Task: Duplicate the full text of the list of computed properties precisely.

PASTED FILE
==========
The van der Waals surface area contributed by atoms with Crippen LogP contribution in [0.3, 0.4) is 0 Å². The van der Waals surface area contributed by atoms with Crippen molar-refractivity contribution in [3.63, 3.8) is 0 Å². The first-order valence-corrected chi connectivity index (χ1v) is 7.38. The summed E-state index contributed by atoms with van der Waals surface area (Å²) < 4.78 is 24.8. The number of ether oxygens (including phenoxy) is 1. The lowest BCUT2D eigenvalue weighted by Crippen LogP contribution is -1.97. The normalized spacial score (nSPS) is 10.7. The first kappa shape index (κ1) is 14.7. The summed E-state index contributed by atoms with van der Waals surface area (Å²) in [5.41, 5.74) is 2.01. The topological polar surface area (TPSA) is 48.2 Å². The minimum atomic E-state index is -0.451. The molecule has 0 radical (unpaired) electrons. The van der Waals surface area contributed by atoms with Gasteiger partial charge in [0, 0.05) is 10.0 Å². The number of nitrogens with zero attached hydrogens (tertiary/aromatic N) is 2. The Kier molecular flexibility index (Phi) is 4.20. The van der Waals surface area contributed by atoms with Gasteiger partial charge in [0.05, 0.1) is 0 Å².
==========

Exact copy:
The van der Waals surface area contributed by atoms with Crippen LogP contribution in [0.3, 0.4) is 0 Å². The van der Waals surface area contributed by atoms with Crippen molar-refractivity contribution in [3.63, 3.8) is 0 Å². The first-order valence-corrected chi connectivity index (χ1v) is 7.38. The summed E-state index contributed by atoms with van der Waals surface area (Å²) < 4.78 is 24.8. The number of ether oxygens (including phenoxy) is 1. The lowest BCUT2D eigenvalue weighted by Crippen LogP contribution is -1.97. The normalized spacial score (nSPS) is 10.7. The first kappa shape index (κ1) is 14.7. The summed E-state index contributed by atoms with van der Waals surface area (Å²) in [5.41, 5.74) is 2.01. The topological polar surface area (TPSA) is 48.2 Å². The minimum atomic E-state index is -0.451. The molecule has 0 radical (unpaired) electrons. The van der Waals surface area contributed by atoms with Gasteiger partial charge in [0, 0.05) is 10.0 Å². The number of nitrogens with zero attached hydrogens (tertiary/aromatic N) is 2. The Kier molecular flexibility index (Phi) is 4.20. The van der Waals surface area contributed by atoms with Gasteiger partial charge in [0.05, 0.1) is 0 Å².